Portion Distortion

During the last 25 to 30 years, the standard serve-size of popular everyday foods and drinks has crept upwards. Muffins are so large that you can carve them like a cake. Dainty biscuits have turned into cookie monsters. This means you are fueling up with more kilojoules and calories without even noticing. And unless you seriously up-size your activity, this 'silent' trend to super-size food can only mean one thing - larger serves are turning consumers into jumbo sizes!

Larger packets, plates and bowls entice bigger bites and faster eating.

Larger serves pack in a whole lot more kilojoules/calories and if you don't need this extra fuel, you'll store it as body fat. Portion distortion is everywhere when food and drink is involved.

To help you re-size your food and drink for better health and body shape, check out my award winning unique book "this=that: a life-size photo guide to food serves". Full colour, life-size photos of food and drink allow you to see exactly how much your body needs, whether you are 14 or 100 yrs of age! You can make food and drink choices that satisfy your desire, nutrition and tummy.

With "this=that" you can adjust your dietary intake and health without counting calories or following a strict rigid diet plan.

You choose the foods you want.

Choose foods that give you a better fill (and take hunger away) for the same energy value (kilojoules/calories).

If you want the facts for a child aged 4 through to 13 years, check out the children's version called "this=that child size: a life-size photo guide to kids' food serves".

Some disturbing facts and examples of how small changes can stack on excess body weight.

  • You can't always trust the description of a serve size on a food label.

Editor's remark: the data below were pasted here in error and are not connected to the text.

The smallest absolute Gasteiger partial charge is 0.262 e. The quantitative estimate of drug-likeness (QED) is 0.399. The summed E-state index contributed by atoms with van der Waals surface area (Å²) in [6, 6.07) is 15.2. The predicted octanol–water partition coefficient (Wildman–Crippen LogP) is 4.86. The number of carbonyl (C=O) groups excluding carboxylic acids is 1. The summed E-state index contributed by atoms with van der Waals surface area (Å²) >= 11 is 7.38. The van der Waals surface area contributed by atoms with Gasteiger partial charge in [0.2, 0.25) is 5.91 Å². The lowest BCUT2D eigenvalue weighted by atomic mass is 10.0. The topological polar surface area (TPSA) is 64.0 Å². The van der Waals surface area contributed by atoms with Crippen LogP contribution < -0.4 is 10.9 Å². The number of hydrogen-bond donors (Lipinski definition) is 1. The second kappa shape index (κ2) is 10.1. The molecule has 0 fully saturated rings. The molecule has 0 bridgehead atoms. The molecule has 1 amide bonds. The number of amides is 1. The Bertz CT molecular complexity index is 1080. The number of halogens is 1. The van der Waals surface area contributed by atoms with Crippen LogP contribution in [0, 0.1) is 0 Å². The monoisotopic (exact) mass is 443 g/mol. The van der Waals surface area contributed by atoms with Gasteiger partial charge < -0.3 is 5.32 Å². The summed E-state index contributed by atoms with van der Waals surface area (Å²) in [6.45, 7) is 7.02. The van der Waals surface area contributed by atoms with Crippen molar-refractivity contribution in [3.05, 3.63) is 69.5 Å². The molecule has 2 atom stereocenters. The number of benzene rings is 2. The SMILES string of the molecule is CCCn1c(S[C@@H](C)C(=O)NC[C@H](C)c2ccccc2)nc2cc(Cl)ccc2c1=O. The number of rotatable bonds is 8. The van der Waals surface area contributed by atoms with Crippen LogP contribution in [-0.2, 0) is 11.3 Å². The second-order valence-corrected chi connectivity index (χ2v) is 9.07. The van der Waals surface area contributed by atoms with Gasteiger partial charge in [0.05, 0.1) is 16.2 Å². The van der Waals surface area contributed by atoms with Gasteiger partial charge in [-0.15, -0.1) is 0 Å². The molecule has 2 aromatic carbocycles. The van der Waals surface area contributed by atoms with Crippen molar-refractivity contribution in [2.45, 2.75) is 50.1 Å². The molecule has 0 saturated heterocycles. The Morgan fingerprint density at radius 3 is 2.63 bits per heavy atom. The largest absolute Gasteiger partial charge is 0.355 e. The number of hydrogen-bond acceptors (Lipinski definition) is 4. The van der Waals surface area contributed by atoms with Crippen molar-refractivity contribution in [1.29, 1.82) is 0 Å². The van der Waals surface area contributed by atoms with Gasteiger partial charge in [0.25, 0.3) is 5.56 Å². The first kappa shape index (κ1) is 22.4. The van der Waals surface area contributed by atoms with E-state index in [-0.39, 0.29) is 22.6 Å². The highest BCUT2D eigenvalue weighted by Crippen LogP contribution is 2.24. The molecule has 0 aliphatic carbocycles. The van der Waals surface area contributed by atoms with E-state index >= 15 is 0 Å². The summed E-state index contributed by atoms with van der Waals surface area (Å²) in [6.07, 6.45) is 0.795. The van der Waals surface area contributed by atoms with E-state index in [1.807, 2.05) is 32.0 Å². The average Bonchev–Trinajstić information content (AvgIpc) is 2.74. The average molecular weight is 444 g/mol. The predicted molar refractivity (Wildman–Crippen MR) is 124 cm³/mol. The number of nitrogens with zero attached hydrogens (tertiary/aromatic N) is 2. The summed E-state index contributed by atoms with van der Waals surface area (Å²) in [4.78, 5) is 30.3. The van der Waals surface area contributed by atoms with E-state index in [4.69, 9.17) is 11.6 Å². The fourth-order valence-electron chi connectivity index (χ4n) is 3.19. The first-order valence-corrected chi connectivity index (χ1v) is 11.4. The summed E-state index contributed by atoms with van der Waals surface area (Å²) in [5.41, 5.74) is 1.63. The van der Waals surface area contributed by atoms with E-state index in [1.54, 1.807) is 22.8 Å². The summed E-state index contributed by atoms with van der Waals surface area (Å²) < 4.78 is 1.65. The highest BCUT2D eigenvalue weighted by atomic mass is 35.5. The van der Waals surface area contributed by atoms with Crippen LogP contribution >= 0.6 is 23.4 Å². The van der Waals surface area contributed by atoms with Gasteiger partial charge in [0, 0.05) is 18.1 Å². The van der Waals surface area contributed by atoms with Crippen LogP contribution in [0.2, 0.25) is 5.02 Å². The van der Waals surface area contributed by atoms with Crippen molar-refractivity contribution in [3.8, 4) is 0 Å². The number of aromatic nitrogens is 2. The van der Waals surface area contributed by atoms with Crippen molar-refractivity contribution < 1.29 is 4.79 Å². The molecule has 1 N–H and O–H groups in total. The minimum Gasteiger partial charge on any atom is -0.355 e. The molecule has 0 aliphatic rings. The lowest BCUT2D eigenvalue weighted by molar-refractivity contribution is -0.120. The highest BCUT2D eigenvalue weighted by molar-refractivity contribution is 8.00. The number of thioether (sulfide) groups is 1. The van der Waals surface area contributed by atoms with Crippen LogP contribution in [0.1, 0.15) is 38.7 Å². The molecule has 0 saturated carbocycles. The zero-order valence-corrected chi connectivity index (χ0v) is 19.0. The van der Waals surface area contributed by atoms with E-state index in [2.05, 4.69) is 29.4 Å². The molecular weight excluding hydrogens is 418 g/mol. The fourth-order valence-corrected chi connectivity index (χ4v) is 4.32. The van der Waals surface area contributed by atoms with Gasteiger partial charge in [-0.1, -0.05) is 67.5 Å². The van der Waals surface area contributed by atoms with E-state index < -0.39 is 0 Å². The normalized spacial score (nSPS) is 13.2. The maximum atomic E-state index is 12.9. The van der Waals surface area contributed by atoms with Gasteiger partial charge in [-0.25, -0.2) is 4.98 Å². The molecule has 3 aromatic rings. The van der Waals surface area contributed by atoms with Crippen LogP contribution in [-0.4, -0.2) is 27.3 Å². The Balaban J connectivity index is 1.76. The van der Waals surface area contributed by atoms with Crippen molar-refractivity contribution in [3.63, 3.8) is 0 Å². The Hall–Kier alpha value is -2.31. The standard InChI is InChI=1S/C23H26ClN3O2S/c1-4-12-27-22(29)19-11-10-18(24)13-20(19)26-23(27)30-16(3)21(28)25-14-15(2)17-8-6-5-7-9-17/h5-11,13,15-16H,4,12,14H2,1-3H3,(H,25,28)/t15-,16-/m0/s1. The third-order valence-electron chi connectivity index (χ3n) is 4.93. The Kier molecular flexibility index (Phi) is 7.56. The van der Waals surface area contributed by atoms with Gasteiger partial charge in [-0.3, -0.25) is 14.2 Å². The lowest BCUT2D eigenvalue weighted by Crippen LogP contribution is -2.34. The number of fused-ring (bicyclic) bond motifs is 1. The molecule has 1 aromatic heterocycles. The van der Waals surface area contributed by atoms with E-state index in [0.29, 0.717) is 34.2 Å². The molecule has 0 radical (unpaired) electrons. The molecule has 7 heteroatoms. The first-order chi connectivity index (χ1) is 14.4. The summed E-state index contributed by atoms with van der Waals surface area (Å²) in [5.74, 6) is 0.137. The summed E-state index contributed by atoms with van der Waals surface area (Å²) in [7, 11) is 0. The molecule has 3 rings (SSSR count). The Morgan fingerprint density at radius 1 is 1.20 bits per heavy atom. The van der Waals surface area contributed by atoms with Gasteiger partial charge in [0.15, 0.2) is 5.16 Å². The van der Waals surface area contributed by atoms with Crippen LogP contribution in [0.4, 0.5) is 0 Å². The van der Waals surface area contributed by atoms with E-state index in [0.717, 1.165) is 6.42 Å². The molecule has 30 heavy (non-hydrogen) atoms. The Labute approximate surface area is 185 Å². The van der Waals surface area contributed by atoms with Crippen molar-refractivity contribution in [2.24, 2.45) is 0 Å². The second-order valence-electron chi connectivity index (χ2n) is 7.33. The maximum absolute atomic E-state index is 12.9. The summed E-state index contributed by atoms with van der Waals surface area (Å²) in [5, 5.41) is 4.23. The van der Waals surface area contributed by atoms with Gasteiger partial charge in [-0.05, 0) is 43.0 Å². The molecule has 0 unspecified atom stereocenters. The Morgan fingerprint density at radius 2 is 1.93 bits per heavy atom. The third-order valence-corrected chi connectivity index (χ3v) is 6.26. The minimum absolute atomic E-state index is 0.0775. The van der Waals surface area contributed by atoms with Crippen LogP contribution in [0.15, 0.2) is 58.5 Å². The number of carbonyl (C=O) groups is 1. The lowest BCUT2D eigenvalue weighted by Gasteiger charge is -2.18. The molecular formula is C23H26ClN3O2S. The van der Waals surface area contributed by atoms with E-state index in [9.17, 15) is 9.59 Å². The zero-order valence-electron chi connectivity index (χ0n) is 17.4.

• Trudy's investigations in 2008, in 2013 and again in 2017 show that manufacturers and fast food outlets often generously over-size foods in packs. Whilst this may only be by a few grams or so, those extra morsels add up.
    • If you use the sides of packs to calorie count per serve, you really need to invest in some good scales and weigh your serve or simply use my book to decide the serve size. The differences between actual and claimed serve size accounted for close to 200 kJ (50 cals) extra fuel for some food items.
    • The life-size photo images in "this=that" make it is easy to judge the best portion or serve size for your health.
  • Vending machines and drink fridges stock regular 375 ml (12 oz) cans of soft drink but for just a few cents extra, you can buy the 600 ml (20 oz) size, so you do. If you get a drink everyday and think nothing of the extra few gulps of liquid quenching your thirst, in just 1 year that small change in drink choice could add a massive 5 kg (11 lb) of fat to your body.
  • Over the past few years you may have noticed a slow weight gain of 1 or 2 kg (2.2 - 5 lb) each year. You put it down to age but in truth you're not that old and you're still as active as ever, so what could be causing it? Perhaps your portions have up-sized without your knowledge?
    • Take the chocolate bar that's been your faithful treat all your adult life - it's never been a problem because you only have it once a week. But did you notice when the size of some single-serve bars snuck up from 55 g (2 oz) to 85 g (3 oz)? This small change, eaten just once a week, will cause a weight gain of almost 1 kg (2.2 lb) a year. In 2012, the bars shrunk a little but they are still bigger than 10 or 15 years ago!
    • How about your workday sandwich? Delicious and nutritious and still only using two slices of bread but you probably didn't notice that your slice of bread has grown in size by almost 40% during the past 20 years! The bread is almost toast-thick but it's sold as a sandwich loaf. Have a sandwich, five times a week on this up-sized slice and you've eaten enough extra fuel to pack on 2 kg (5 lb) weight in just one year.

There are some surprising serve sizes inside "this=that":

  • Compare 18 prawns with 2 crumbed calamari rings or 1 skinless chicken leg. There's no prize for knowing which one is more filling, but which has the highest energy rating? Incredibly, they are all equal.
  • How about your banana? How big is it and is it only 1 serve of fruit?
  • The life-size photos show that 4 licorice allsorts or 1 row of chocolate is equal to almost a whole rockmelon or 24 mini-meringues.
  • And amazingly, instead of 3 lonely potato wedges you could super-size your green vegetables, pumpkin and carrot to a full plate for much more nutrition, better satisfaction and gut-fill and the same energy hit.

I don't suggest you strive for total portion control and perfection in everything you eat or drink. Indeed, perfection is a little obsessive. It is easier and more flexible to adjust and improve how much you serve yourself (serve sizes or portion size) using "this=that".